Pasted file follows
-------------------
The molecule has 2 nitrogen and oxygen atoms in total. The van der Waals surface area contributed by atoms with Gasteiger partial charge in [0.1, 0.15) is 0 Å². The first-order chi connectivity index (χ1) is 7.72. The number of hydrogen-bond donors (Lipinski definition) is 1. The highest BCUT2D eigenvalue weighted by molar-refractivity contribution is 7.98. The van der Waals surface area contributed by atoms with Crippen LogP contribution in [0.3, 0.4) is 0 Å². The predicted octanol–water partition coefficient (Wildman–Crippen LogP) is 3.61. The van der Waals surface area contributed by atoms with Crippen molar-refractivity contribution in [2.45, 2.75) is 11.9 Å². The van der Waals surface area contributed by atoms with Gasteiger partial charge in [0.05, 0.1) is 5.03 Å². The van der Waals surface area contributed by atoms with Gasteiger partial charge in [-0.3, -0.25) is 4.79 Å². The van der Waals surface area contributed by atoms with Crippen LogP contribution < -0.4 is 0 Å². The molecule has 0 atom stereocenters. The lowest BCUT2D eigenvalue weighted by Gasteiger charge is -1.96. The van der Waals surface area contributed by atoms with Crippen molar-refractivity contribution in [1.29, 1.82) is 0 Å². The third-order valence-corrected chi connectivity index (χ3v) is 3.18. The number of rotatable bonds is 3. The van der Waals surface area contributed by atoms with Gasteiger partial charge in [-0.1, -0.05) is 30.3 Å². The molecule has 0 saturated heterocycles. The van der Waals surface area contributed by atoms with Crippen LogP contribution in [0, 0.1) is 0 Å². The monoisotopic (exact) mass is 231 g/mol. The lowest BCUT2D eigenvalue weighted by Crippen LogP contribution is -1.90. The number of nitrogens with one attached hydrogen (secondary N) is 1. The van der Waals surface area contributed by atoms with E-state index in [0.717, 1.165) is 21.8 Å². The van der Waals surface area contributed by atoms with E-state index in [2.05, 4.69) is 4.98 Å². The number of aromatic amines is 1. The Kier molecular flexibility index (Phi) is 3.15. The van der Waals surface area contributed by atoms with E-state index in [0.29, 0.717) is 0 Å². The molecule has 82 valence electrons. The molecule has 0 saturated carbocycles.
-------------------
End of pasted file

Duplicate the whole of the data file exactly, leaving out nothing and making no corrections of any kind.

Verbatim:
The molecule has 2 nitrogen and oxygen atoms in total. The van der Waals surface area contributed by atoms with Gasteiger partial charge in [0.1, 0.15) is 0 Å². The first-order chi connectivity index (χ1) is 7.72. The number of hydrogen-bond donors (Lipinski definition) is 1. The highest BCUT2D eigenvalue weighted by molar-refractivity contribution is 7.98. The van der Waals surface area contributed by atoms with Crippen LogP contribution in [0.3, 0.4) is 0 Å². The predicted octanol–water partition coefficient (Wildman–Crippen LogP) is 3.61. The van der Waals surface area contributed by atoms with Crippen molar-refractivity contribution in [2.45, 2.75) is 11.9 Å². The van der Waals surface area contributed by atoms with Gasteiger partial charge in [0.05, 0.1) is 5.03 Å². The van der Waals surface area contributed by atoms with Gasteiger partial charge in [-0.3, -0.25) is 4.79 Å². The van der Waals surface area contributed by atoms with Crippen LogP contribution < -0.4 is 0 Å². The molecule has 0 atom stereocenters. The lowest BCUT2D eigenvalue weighted by Gasteiger charge is -1.96. The van der Waals surface area contributed by atoms with Crippen molar-refractivity contribution in [1.29, 1.82) is 0 Å². The third-order valence-corrected chi connectivity index (χ3v) is 3.18. The number of rotatable bonds is 3. The van der Waals surface area contributed by atoms with Gasteiger partial charge in [-0.1, -0.05) is 30.3 Å². The molecule has 0 saturated heterocycles. The van der Waals surface area contributed by atoms with Crippen LogP contribution in [0, 0.1) is 0 Å². The monoisotopic (exact) mass is 231 g/mol. The lowest BCUT2D eigenvalue weighted by Crippen LogP contribution is -1.90. The number of nitrogens with one attached hydrogen (secondary N) is 1. The van der Waals surface area contributed by atoms with E-state index in [0.717, 1.165) is 21.8 Å². The van der Waals surface area contributed by atoms with E-state index in [2.05, 4.69) is 4.98 Å². The number of aromatic amines is 1. The Kier molecular flexibility index (Phi) is 3.15. The van der Waals surface area contributed by atoms with E-state index in [0.29, 0.717) is 0 Å². The molecule has 82 valence electrons. The molecule has 0 saturated carbocycles.